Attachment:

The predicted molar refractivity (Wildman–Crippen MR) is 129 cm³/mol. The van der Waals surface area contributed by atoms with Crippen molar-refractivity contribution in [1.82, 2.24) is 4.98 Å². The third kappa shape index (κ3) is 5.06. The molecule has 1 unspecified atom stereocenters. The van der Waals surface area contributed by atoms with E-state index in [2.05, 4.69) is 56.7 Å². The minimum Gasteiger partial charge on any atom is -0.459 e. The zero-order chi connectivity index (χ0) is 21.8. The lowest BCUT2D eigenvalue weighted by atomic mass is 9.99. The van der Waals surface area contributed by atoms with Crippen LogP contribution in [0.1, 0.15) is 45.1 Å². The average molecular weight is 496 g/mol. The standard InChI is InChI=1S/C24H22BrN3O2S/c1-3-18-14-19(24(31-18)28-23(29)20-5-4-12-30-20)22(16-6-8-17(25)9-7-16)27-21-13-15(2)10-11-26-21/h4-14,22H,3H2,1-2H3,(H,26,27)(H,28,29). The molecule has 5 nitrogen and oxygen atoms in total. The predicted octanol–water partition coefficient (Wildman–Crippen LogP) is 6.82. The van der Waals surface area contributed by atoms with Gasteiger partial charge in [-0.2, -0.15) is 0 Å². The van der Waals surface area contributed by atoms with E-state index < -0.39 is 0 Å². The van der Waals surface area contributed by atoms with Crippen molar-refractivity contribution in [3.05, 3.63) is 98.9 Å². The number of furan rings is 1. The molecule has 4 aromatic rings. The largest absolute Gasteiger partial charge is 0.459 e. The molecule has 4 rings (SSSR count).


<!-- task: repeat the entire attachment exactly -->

The predicted molar refractivity (Wildman–Crippen MR) is 129 cm³/mol. The van der Waals surface area contributed by atoms with Crippen molar-refractivity contribution in [1.82, 2.24) is 4.98 Å². The third kappa shape index (κ3) is 5.06. The molecule has 1 unspecified atom stereocenters. The van der Waals surface area contributed by atoms with E-state index in [2.05, 4.69) is 56.7 Å². The minimum Gasteiger partial charge on any atom is -0.459 e. The zero-order chi connectivity index (χ0) is 21.8. The lowest BCUT2D eigenvalue weighted by atomic mass is 9.99. The van der Waals surface area contributed by atoms with Crippen LogP contribution in [0.1, 0.15) is 45.1 Å². The average molecular weight is 496 g/mol. The standard InChI is InChI=1S/C24H22BrN3O2S/c1-3-18-14-19(24(31-18)28-23(29)20-5-4-12-30-20)22(16-6-8-17(25)9-7-16)27-21-13-15(2)10-11-26-21/h4-14,22H,3H2,1-2H3,(H,26,27)(H,28,29). The molecule has 5 nitrogen and oxygen atoms in total. The predicted octanol–water partition coefficient (Wildman–Crippen LogP) is 6.82. The van der Waals surface area contributed by atoms with Gasteiger partial charge in [-0.2, -0.15) is 0 Å². The van der Waals surface area contributed by atoms with E-state index < -0.39 is 0 Å². The van der Waals surface area contributed by atoms with Crippen molar-refractivity contribution in [3.05, 3.63) is 98.9 Å². The number of furan rings is 1. The molecule has 4 aromatic rings. The largest absolute Gasteiger partial charge is 0.459 e. The molecule has 4 rings (SSSR count).